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Article Review


Article Review

This article aims at analyzing the relationship between job satisfaction and
employee’s intention to stay while analyzing the practices of servant leadership. This study is
based on the fact that employee turnover is one of the major features of the United States
workforce. An average employee in the United States changes their job approximately seven
times in their lifetime. This essay analyzes this article that explains the relationship between
intention to stay and job satisfaction when considering servant leadership practices.
The employee turnover is especially high for higher education institutions in the
United States. This usually comes at an additional cost for the organization where an average
employee that earns approximately $8 per hour acquires a turnover of between $3,500 and
$25,000 (Harris, Hinds, Manansingh, Rubino & Morote, 2016). This highlights the
importance of reducing turnover for academic employees in higher learning institutions. The
main purpose of this study is to demonstrate how servant relationship influences the
employees’ intention to stay at an organization and motivation to work harder. Servant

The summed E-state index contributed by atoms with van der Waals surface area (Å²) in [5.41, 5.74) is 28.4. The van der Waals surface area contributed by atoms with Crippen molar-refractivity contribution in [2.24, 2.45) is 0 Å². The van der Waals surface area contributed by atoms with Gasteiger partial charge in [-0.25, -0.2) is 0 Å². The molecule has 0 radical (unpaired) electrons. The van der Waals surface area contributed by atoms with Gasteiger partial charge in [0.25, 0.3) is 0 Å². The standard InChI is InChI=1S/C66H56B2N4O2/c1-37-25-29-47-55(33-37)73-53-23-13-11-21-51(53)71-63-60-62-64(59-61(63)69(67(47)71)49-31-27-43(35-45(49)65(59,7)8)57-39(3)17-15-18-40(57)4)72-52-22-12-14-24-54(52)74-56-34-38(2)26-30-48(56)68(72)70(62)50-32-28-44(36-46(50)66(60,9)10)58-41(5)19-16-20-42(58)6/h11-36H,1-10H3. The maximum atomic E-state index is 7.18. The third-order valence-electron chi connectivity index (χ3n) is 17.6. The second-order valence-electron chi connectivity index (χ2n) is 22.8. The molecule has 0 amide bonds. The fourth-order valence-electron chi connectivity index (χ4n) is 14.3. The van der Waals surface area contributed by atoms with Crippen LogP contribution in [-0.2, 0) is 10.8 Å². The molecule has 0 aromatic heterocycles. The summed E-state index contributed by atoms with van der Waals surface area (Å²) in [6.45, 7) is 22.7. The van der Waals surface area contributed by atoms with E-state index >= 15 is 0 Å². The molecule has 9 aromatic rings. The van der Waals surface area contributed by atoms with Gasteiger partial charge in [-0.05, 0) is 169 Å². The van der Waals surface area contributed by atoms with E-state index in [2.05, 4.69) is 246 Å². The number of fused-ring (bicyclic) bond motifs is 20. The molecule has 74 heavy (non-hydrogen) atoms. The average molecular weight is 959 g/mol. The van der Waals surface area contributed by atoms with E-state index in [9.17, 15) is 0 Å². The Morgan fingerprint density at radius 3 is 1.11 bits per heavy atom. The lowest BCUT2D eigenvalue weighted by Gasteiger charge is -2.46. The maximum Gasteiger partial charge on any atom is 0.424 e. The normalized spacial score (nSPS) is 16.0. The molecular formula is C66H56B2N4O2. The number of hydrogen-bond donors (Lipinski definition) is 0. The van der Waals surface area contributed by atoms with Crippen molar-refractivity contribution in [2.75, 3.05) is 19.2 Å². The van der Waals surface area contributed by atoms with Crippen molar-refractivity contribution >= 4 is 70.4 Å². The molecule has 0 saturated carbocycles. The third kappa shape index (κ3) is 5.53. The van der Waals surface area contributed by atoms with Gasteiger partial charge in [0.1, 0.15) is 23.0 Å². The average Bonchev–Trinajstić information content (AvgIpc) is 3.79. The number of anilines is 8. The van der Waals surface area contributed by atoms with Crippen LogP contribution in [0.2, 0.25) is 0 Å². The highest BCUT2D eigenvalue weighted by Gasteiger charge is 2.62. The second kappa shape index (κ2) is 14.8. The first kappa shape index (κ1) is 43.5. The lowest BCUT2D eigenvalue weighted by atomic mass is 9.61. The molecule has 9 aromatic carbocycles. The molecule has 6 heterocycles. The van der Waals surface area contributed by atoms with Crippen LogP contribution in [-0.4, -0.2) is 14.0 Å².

leadership has been attributed to improving the work performance, happiness, motivation and
morale of employees in an organization. This study focuses on the impact of servant
leadership on a faith higher learning institution's thorough assessment of employee job
satisfaction and their intention to stay.
This study summarizes the relationship between an employee’s relationship to stay
and job satisfaction about servant leadership. Servant leadership is a servant that has allowed
followers to acquire their highest potential as they worked towards achieving the
organization’s mission. The six different dimensions of servant leadership include; values
people, build community, develops people, provides leadership, promotes authenticity and
shares leadership (Harris, Hinds & Manansingh et.al, 2016). Previously, leade...